Infant mental health is an interdisciplinary field comprised of nurses, occupational therapists. pediatricians, psychiatrists, psychologists, social workers, teachers, and other professionals.
It has it's theoretical foundations in the work of many:
General Systems Theory
Classical and Contemporary Psychoanalytic Theory
Theory of Cognitive Development
Infant Mental Health Service Model
Early mental health theorists (e.g., James, Freud, and Watson) did not believe that infants had the capacity to develop mental health problems; rather they believed that infants lacked a mental life (Tronick & Beeghly, 2011). Selma Fraiberg’s work with infants born with visual impairments helped clinicians understand the emotional needs of ‘average’ infants and the kinds of infant mental health problems that can occur (Barlow & Svanberg, 2009). Fraiberg was also one of the first clinicians to describe (and treat) intergenerational patterns of maladaptive parenting (Barlow & Svanberg, 2009). Edward Tronick, who described the rhythmic patterns of interaction between mother and infant, also described what happens (using depressed mothers and their infants as models) when this rhythm is disturbed (Barlow & Svanberg, 2009).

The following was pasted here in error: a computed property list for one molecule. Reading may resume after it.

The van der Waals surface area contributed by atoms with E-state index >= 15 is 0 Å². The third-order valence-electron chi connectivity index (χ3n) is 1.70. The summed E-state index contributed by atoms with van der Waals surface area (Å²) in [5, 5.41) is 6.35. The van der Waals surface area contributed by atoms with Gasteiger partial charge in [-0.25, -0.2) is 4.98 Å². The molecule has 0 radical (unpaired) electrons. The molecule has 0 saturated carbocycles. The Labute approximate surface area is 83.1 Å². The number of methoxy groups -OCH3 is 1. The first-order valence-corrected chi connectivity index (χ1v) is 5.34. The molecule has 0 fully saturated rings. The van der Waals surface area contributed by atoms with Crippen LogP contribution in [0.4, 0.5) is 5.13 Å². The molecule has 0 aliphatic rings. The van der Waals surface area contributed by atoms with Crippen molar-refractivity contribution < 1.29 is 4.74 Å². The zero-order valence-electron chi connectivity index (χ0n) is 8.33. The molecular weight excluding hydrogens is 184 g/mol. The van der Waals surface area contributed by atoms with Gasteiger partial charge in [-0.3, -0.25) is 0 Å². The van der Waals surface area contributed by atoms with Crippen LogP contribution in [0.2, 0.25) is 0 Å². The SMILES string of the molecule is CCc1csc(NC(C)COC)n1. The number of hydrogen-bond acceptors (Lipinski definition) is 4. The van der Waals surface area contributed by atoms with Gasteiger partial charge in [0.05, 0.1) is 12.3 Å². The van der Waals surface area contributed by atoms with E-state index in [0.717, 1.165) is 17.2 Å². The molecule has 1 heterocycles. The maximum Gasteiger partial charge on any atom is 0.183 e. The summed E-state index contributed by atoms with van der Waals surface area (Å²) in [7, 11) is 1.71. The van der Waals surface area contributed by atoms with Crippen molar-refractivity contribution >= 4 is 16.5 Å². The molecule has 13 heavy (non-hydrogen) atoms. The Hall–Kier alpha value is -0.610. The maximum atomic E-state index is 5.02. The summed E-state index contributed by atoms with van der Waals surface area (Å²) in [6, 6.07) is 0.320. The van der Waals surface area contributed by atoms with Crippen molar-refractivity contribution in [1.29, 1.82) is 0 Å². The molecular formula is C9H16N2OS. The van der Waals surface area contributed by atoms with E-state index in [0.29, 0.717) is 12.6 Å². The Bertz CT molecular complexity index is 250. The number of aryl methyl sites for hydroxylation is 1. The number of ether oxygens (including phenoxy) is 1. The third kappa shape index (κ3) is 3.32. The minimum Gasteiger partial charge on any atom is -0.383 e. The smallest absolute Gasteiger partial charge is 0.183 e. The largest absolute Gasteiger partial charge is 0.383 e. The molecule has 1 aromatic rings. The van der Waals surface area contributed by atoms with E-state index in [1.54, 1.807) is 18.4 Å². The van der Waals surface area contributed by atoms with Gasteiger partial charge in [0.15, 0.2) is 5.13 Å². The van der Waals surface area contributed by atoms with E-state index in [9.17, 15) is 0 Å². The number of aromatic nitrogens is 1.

References and Resources:
Fitzgerald, Weatherston, & Mann. (2011). Infant mental health: An interdisciplinary framework for early social and emotional development. Current Problems in Pediatric and Adolescent Health Care, 41: 178-182.